After being repressed for a long period of time and inability to speak, Marian finally finds her voice, but in doing so she drives Peter, her intended husband, away. This is through telling him that he has been trying to ruin her life(Tolan 33, 3). This cannot be termed as liberation from oppression of inability to speak because the thoughts she had repressed and nursed for a long time convinces her that Peter is not right for her. She is unable to adjust to the real world with Peter still in her life, so she ventures into making him leave her. Her loss of voice makes her to lose the man who loved her and proposed to marry her.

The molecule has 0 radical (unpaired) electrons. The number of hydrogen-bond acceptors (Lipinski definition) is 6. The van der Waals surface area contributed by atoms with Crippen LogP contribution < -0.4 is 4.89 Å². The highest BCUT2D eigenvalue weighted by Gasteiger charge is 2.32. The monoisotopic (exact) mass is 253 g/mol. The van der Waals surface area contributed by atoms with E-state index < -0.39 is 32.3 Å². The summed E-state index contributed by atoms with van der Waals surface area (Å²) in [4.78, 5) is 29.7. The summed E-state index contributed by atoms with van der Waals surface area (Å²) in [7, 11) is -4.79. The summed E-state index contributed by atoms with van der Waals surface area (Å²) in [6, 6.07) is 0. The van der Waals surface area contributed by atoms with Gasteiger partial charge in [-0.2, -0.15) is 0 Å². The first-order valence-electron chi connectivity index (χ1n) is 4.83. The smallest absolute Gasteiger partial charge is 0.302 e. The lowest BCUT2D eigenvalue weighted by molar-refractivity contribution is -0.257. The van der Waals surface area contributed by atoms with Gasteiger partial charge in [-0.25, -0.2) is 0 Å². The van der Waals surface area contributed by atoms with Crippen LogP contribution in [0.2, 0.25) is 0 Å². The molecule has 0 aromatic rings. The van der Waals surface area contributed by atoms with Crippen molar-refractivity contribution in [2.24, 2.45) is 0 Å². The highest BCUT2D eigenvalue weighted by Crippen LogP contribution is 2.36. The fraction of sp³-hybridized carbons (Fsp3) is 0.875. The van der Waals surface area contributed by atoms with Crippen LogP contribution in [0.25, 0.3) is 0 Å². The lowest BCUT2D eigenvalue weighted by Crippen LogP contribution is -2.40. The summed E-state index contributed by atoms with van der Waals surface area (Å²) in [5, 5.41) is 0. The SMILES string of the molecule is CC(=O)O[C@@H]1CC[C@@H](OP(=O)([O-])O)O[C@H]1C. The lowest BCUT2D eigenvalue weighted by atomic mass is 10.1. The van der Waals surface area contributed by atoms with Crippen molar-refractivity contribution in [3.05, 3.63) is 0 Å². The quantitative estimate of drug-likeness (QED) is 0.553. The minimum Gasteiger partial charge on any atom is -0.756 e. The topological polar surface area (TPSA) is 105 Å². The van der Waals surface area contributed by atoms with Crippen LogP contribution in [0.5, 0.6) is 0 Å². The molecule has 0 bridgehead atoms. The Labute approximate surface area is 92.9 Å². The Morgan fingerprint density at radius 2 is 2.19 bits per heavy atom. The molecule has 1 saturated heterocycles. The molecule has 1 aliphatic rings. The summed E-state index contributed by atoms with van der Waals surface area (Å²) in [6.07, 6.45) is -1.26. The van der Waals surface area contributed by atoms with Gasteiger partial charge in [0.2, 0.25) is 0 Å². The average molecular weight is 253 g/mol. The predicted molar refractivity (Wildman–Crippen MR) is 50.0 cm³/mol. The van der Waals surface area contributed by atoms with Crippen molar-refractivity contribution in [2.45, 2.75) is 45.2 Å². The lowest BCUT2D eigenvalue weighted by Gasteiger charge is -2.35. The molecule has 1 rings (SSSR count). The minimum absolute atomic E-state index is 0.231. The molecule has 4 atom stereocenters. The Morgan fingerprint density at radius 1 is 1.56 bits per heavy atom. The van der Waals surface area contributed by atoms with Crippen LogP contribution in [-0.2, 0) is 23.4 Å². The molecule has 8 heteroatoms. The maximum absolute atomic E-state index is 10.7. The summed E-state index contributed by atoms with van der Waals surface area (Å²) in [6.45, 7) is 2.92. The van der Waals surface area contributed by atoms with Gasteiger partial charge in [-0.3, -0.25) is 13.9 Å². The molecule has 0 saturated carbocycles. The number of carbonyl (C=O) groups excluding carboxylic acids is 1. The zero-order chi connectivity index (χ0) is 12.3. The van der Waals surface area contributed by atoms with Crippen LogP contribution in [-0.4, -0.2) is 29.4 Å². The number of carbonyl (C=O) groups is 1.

Marian is unable to act on her fears about her impending marriage and this forces her to retreat further into her madness. She resolves to accept the version of Peter about her as silly. This does not, however, solve the problem because it is not Peter or marriage to him that poses the problem, but her hysterical symptoms and projection of her thoughts into the real life. She is afraid of losing her shape or talking to people and crying where she would reveal all her thoughts; this crumbles her rationalism further. The choice of the person she speaks to is irrational because he is one of the men who does not want her marriage to Peter to succeed and, eventually, consumes the cake that was meant to liberate Marian from Peter. This shows that she does not gain her freedom through actions such as baking a cake and offering it to Peter because talking with him about her fears would have worked better. The perceived consumer of the edible woman does not do the actual eating, but the confidant (Duncan) who urges her to leave Peter.